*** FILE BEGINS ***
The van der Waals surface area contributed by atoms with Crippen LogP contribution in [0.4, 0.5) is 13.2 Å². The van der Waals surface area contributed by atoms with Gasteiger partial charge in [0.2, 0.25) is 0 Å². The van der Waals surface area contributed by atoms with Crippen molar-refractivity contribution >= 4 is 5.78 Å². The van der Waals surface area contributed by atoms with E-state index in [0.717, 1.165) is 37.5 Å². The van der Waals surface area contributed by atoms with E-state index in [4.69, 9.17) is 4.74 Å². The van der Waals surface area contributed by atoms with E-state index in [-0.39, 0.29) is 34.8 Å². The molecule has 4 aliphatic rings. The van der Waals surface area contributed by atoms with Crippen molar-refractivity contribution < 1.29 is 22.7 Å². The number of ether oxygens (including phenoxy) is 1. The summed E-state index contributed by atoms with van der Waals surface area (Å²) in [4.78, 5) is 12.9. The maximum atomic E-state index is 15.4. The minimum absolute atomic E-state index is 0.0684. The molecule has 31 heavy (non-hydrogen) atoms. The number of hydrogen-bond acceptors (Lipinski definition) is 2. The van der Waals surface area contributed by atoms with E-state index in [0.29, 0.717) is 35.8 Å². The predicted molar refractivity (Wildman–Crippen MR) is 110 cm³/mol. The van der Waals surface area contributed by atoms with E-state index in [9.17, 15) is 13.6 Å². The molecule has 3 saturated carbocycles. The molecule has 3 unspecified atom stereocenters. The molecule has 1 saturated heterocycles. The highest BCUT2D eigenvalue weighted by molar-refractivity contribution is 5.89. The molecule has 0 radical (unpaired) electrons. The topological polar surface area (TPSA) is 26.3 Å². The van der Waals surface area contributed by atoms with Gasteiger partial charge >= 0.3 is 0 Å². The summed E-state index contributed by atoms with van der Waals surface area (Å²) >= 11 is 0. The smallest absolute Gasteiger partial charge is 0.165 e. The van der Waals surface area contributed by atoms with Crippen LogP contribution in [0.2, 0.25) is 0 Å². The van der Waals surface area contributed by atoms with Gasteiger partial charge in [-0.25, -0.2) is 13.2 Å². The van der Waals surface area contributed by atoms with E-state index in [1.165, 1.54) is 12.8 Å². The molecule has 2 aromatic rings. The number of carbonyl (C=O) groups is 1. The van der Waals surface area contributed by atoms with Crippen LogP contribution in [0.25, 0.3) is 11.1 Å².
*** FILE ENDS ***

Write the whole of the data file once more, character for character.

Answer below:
The van der Waals surface area contributed by atoms with Crippen LogP contribution in [0.4, 0.5) is 13.2 Å². The van der Waals surface area contributed by atoms with Gasteiger partial charge in [0.2, 0.25) is 0 Å². The van der Waals surface area contributed by atoms with Crippen molar-refractivity contribution >= 4 is 5.78 Å². The van der Waals surface area contributed by atoms with E-state index in [0.717, 1.165) is 37.5 Å². The van der Waals surface area contributed by atoms with E-state index in [4.69, 9.17) is 4.74 Å². The van der Waals surface area contributed by atoms with E-state index in [-0.39, 0.29) is 34.8 Å². The molecule has 4 aliphatic rings. The van der Waals surface area contributed by atoms with Crippen molar-refractivity contribution < 1.29 is 22.7 Å². The number of ether oxygens (including phenoxy) is 1. The summed E-state index contributed by atoms with van der Waals surface area (Å²) in [4.78, 5) is 12.9. The maximum atomic E-state index is 15.4. The minimum absolute atomic E-state index is 0.0684. The molecule has 31 heavy (non-hydrogen) atoms. The number of hydrogen-bond acceptors (Lipinski definition) is 2. The van der Waals surface area contributed by atoms with E-state index in [0.29, 0.717) is 35.8 Å². The predicted molar refractivity (Wildman–Crippen MR) is 110 cm³/mol. The van der Waals surface area contributed by atoms with E-state index in [9.17, 15) is 13.6 Å². The molecule has 3 saturated carbocycles. The molecule has 3 unspecified atom stereocenters. The molecule has 1 saturated heterocycles. The highest BCUT2D eigenvalue weighted by molar-refractivity contribution is 5.89. The molecule has 0 radical (unpaired) electrons. The topological polar surface area (TPSA) is 26.3 Å². The van der Waals surface area contributed by atoms with Gasteiger partial charge >= 0.3 is 0 Å². The summed E-state index contributed by atoms with van der Waals surface area (Å²) >= 11 is 0. The smallest absolute Gasteiger partial charge is 0.165 e. The van der Waals surface area contributed by atoms with Crippen LogP contribution in [0.2, 0.25) is 0 Å². The van der Waals surface area contributed by atoms with Gasteiger partial charge in [-0.25, -0.2) is 13.2 Å². The van der Waals surface area contributed by atoms with E-state index in [1.165, 1.54) is 12.8 Å². The molecule has 2 aromatic rings. The number of carbonyl (C=O) groups is 1. The van der Waals surface area contributed by atoms with Crippen LogP contribution in [0.25, 0.3) is 11.1 Å².